The so-called “big amendment” to the Czech Labour Code is currently under preparation in the Czech Republic. The amendment consists of many interesting proposed changes, one of which, in particular, stands out: the amendment of the Labour Code’s annual leave provision.

The amendment proposes to extend mandatory annual leave from four to five weeks for private sector employees. The proposal submitted by the Czech and Moravian Communist party thereby aims to eliminate differences between the public and private sector with respect to annual leave as a matter of law, even though market practice is that most employers already provide the fifth week of annual leave voluntarily as a benefit.

Supporters of the amendment argued that five weeks’ annual leave is already effectively standard in the private sector, because of that market practice. The Trade Union association went even further and claimed that it perceives the difference in the length of statutory annual leave between public and private sector as discriminatory, though it is hard to see any legal basis for this.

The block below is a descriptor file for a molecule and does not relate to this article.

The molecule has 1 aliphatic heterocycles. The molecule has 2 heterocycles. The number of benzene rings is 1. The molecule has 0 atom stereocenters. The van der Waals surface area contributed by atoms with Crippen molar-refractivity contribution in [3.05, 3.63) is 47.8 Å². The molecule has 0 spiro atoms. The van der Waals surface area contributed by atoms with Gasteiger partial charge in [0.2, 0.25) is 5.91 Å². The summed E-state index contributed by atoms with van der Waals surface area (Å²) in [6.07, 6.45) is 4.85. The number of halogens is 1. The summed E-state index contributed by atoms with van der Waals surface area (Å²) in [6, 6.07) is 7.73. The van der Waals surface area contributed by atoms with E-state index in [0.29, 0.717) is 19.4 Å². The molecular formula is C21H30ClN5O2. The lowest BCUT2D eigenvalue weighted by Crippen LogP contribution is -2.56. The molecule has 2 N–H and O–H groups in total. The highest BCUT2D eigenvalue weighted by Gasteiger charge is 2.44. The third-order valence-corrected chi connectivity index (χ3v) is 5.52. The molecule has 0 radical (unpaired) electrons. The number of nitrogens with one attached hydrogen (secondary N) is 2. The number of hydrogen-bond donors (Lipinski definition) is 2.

However, the Czech Association of Industry and Commerce is against the amendment. They argue that the change, if enacted, coupled with current market practice regarding annual leave, would effectively force employers to provide six weeks of annual leave, as one extra week will still likely be offered as a benefit because of its long-standing nature.

The annual leave amendment is currently in the preparatory stage and the Czech government will not review it until February 2019.

Good news for employers is that this amendment is not part of the government’s legislative program, and the traditional Leftist parties are significantly weaker after the last election. The bad news is that the fate of the “big amendment” will be decided by the Czech PM’s party which forms the government with the Czech Social Democratic party, which supported similar proposals historically, and has a friendly history with the Czech and Moravian Communist party who advanced it in the first place. Serious opposition seems unlikely.